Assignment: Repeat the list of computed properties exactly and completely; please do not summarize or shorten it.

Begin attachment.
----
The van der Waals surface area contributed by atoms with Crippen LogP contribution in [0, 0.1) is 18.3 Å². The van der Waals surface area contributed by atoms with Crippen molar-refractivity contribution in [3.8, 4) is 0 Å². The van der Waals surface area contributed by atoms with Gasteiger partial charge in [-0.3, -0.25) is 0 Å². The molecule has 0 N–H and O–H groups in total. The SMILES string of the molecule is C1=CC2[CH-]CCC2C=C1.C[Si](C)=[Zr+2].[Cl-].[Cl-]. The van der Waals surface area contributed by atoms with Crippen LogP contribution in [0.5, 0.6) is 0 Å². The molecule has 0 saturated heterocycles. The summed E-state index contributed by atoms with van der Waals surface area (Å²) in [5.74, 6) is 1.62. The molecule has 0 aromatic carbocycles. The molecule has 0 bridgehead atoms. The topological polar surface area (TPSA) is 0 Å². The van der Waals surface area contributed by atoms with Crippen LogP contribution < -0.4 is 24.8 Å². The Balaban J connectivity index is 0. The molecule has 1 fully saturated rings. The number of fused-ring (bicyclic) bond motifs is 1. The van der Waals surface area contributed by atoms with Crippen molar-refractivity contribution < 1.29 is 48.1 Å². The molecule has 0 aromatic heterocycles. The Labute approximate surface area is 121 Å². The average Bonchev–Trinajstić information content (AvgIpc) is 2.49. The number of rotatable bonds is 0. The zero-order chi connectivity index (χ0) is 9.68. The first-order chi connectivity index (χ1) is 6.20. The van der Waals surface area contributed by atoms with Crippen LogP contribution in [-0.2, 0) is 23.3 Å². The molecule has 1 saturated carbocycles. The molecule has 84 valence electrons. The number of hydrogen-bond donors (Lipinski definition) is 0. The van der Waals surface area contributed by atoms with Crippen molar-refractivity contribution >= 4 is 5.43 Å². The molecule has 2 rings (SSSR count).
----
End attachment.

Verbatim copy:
The van der Waals surface area contributed by atoms with Crippen LogP contribution in [0, 0.1) is 18.3 Å². The van der Waals surface area contributed by atoms with Crippen molar-refractivity contribution in [3.8, 4) is 0 Å². The van der Waals surface area contributed by atoms with Gasteiger partial charge in [-0.3, -0.25) is 0 Å². The molecule has 0 N–H and O–H groups in total. The SMILES string of the molecule is C1=CC2[CH-]CCC2C=C1.C[Si](C)=[Zr+2].[Cl-].[Cl-]. The van der Waals surface area contributed by atoms with Crippen LogP contribution in [0.5, 0.6) is 0 Å². The molecule has 0 saturated heterocycles. The summed E-state index contributed by atoms with van der Waals surface area (Å²) in [5.74, 6) is 1.62. The molecule has 0 aromatic carbocycles. The molecule has 0 bridgehead atoms. The topological polar surface area (TPSA) is 0 Å². The van der Waals surface area contributed by atoms with Crippen LogP contribution < -0.4 is 24.8 Å². The Balaban J connectivity index is 0. The molecule has 1 fully saturated rings. The number of fused-ring (bicyclic) bond motifs is 1. The van der Waals surface area contributed by atoms with Crippen molar-refractivity contribution < 1.29 is 48.1 Å². The molecule has 0 aromatic heterocycles. The Labute approximate surface area is 121 Å². The average Bonchev–Trinajstić information content (AvgIpc) is 2.49. The number of rotatable bonds is 0. The zero-order chi connectivity index (χ0) is 9.68. The first-order chi connectivity index (χ1) is 6.20. The van der Waals surface area contributed by atoms with Crippen LogP contribution in [-0.2, 0) is 23.3 Å². The molecule has 1 saturated carbocycles. The molecule has 84 valence electrons. The number of hydrogen-bond donors (Lipinski definition) is 0. The van der Waals surface area contributed by atoms with Crippen molar-refractivity contribution >= 4 is 5.43 Å². The molecule has 2 rings (SSSR count).